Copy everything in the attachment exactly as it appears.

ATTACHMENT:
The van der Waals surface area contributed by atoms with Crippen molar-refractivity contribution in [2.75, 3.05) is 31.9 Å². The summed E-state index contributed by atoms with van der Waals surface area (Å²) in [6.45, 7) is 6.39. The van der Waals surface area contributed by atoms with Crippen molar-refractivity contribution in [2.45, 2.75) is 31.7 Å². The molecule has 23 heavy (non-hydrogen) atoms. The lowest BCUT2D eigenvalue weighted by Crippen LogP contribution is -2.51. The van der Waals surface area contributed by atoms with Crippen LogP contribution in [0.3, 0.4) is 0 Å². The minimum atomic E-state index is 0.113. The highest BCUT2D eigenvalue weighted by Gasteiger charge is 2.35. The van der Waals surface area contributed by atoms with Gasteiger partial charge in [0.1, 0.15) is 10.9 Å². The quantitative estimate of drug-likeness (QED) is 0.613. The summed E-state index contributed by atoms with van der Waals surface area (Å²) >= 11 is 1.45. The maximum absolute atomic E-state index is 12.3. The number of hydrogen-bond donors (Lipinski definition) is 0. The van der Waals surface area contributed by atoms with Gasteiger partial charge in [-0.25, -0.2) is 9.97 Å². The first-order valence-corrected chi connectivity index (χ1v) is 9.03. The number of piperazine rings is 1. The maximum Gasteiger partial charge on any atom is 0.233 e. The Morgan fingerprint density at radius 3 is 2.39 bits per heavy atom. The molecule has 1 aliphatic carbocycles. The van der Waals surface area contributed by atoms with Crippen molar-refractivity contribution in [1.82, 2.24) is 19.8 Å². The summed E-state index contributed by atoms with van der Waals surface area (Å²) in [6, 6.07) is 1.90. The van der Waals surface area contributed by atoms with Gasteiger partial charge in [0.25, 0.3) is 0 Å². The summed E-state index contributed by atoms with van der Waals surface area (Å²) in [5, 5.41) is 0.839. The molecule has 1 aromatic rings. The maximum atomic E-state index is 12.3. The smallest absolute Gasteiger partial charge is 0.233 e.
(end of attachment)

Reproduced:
The van der Waals surface area contributed by atoms with Crippen molar-refractivity contribution in [2.75, 3.05) is 31.9 Å². The summed E-state index contributed by atoms with van der Waals surface area (Å²) in [6.45, 7) is 6.39. The van der Waals surface area contributed by atoms with Crippen molar-refractivity contribution in [2.45, 2.75) is 31.7 Å². The molecule has 23 heavy (non-hydrogen) atoms. The lowest BCUT2D eigenvalue weighted by Crippen LogP contribution is -2.51. The van der Waals surface area contributed by atoms with Crippen LogP contribution in [0.3, 0.4) is 0 Å². The minimum atomic E-state index is 0.113. The highest BCUT2D eigenvalue weighted by Gasteiger charge is 2.35. The van der Waals surface area contributed by atoms with Gasteiger partial charge in [0.1, 0.15) is 10.9 Å². The quantitative estimate of drug-likeness (QED) is 0.613. The summed E-state index contributed by atoms with van der Waals surface area (Å²) >= 11 is 1.45. The maximum absolute atomic E-state index is 12.3. The number of hydrogen-bond donors (Lipinski definition) is 0. The van der Waals surface area contributed by atoms with Gasteiger partial charge in [-0.25, -0.2) is 9.97 Å². The first-order valence-corrected chi connectivity index (χ1v) is 9.03. The number of piperazine rings is 1. The maximum Gasteiger partial charge on any atom is 0.233 e. The Morgan fingerprint density at radius 3 is 2.39 bits per heavy atom. The molecule has 1 aliphatic carbocycles. The van der Waals surface area contributed by atoms with Crippen molar-refractivity contribution in [1.82, 2.24) is 19.8 Å². The summed E-state index contributed by atoms with van der Waals surface area (Å²) in [6, 6.07) is 1.90. The van der Waals surface area contributed by atoms with Gasteiger partial charge in [0.25, 0.3) is 0 Å². The summed E-state index contributed by atoms with van der Waals surface area (Å²) in [5, 5.41) is 0.839. The molecule has 1 aromatic rings. The maximum atomic E-state index is 12.3. The smallest absolute Gasteiger partial charge is 0.233 e.